Interview: Climate-related desertification main factor behind yellow dust storms in Mongolia, says official

Source: Xinhua| 2021-04-01 16:45:07|Editor: huaxia

ULAN BATOR, April 1 (Xinhua) — Climate change-related desertification is the main factor behind the increase in the frequency of yellow dust storms in Mongolia in recent years, a senior official of the Environment and Tourism Ministry has said.

“Mongolia has a harsh continental climate, and is one of the most vulnerable countries to climate change. The frequency of climate-related natural disasters such as yellow dust storms have been on the rise in our country,” Altangerel Enkhbat, head of the climate change department at the ministry, told Xinhua in a recent interview.

“If we divide Mongolia’s desertification into human and natural factors, the majority of the desertification is directly related to natural factors or climate change,” said Enkhbat.

The average temperature in Mongolia has risen 2.25 degrees Celsius over the past 80 years, almost tripling the rise of average global temperatures, and 76.8 percent of the Mongolian total territory has been struck by desertification, Enkhbat said. “The situation is likely to get worse unless concrete actions are taken.”

The annual precipitation in Mongolia has decreased by 7 percent to 8 percent over the last 80 years, especially the amount of rainfall or precipitation during the warm season has decreased significantly, he said.

Over the last 40 years, the number of hot days per year in Mongolia has increased by nearly 20 days, and the warmest 10 years in the country over the last 80 years has been recorded in the last less than 15 years, according to the official.

“These figures show the impact of climate change on Mongolia. The frequency of natural disasters caused by climate change has increased significantly in the country in recent years,” he said, adding that a real example of this is yellow dust storms.

Enkhbat stressed that the main way to combat desertification and reduce land degradation and the frequency of dust storms is to increase vegetation cover and afforestation by planting trees.

Mongolia has a total land area of 1,564,116 square km, and only 7.9 percent is now covered by forests.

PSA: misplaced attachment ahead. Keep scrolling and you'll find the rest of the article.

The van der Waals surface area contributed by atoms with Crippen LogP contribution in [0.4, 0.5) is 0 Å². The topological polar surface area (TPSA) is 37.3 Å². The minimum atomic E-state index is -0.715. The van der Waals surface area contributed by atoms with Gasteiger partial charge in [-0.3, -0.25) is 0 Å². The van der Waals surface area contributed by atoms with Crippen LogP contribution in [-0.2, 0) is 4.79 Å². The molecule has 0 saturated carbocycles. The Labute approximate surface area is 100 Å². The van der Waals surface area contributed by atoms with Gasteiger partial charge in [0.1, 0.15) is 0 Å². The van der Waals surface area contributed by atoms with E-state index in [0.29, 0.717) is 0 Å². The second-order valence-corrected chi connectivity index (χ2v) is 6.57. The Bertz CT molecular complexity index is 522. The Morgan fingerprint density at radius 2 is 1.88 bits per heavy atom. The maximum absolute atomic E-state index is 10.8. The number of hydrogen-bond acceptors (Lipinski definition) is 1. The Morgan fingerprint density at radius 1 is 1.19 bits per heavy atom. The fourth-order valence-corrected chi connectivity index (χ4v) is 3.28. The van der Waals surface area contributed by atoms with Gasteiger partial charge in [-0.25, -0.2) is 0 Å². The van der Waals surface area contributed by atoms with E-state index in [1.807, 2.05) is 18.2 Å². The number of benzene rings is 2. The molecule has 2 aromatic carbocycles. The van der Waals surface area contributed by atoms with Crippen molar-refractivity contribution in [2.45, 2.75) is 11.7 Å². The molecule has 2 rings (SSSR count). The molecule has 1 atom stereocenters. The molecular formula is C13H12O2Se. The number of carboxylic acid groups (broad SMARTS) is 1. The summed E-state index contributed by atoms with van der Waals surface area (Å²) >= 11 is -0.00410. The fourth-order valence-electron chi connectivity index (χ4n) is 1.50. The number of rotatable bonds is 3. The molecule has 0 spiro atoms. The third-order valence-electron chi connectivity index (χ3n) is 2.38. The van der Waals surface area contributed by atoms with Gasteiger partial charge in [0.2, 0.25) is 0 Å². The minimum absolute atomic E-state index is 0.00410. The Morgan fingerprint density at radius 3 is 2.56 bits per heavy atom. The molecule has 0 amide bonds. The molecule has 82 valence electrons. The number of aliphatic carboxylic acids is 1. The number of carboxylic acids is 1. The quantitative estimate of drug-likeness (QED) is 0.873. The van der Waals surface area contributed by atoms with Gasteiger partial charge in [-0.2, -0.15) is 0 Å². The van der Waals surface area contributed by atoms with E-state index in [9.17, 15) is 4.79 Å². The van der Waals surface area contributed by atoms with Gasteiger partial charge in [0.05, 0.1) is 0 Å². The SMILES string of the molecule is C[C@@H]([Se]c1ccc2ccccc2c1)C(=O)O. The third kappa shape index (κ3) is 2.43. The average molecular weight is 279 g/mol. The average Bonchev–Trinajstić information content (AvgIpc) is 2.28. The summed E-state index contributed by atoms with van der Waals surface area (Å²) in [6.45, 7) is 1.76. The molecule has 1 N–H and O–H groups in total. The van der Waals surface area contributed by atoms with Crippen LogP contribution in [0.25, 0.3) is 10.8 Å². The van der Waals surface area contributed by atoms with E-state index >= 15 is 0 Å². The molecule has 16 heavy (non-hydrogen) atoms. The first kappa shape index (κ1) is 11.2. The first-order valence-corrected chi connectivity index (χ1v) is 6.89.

In recent years, trees have been planted on 3,000-5,000 hectares of land per year with the state budget, he said. “We aim to increase this figure to 8.6 percent in the coming four years.”

“Saxaul forests play the most important role in protecting arid and desert ecosystems. Therefore, increasing the size of saxaul forests or planting saxaul trees in Gobi desert areas in southern Mongolia and other drylands is a real measure to reduce the intensity of desertification and dust storms,” he said.

The Mongolian government has been implementing a national program called “Green Wall” since 2005 in order to increase the vegetation cover and combat the desertification in the arid and Gobi desert regions of southern Mongolia.

“We are interested in cooperating with foreign countries, especially our neighbor countries, to expand this program,” he said.

“Also, our country has been cooperating with relevant Chinese organizations on issues related to dust storms and desertification. For example, since last year, relevant ministries of the two countries have been holding policy consultative meetings to determine certain direction of cooperation,” he added.

Mongolia, one of the last nomadic countries in the world, has four seasons. Strong winds, and dust and snow storms are common in spring.

Ten people, mostly nomadic herders, and hundreds of thousands of farm animals died in Mongolia due to the strong winds and heavy dust storms that hit large parts of Mongolia in mid-March.

Author: Willem Van Cotthem

Honorary Professor of Botany, University of Ghent (Belgium). Scientific Consultant for Desertification and Sustainable Development.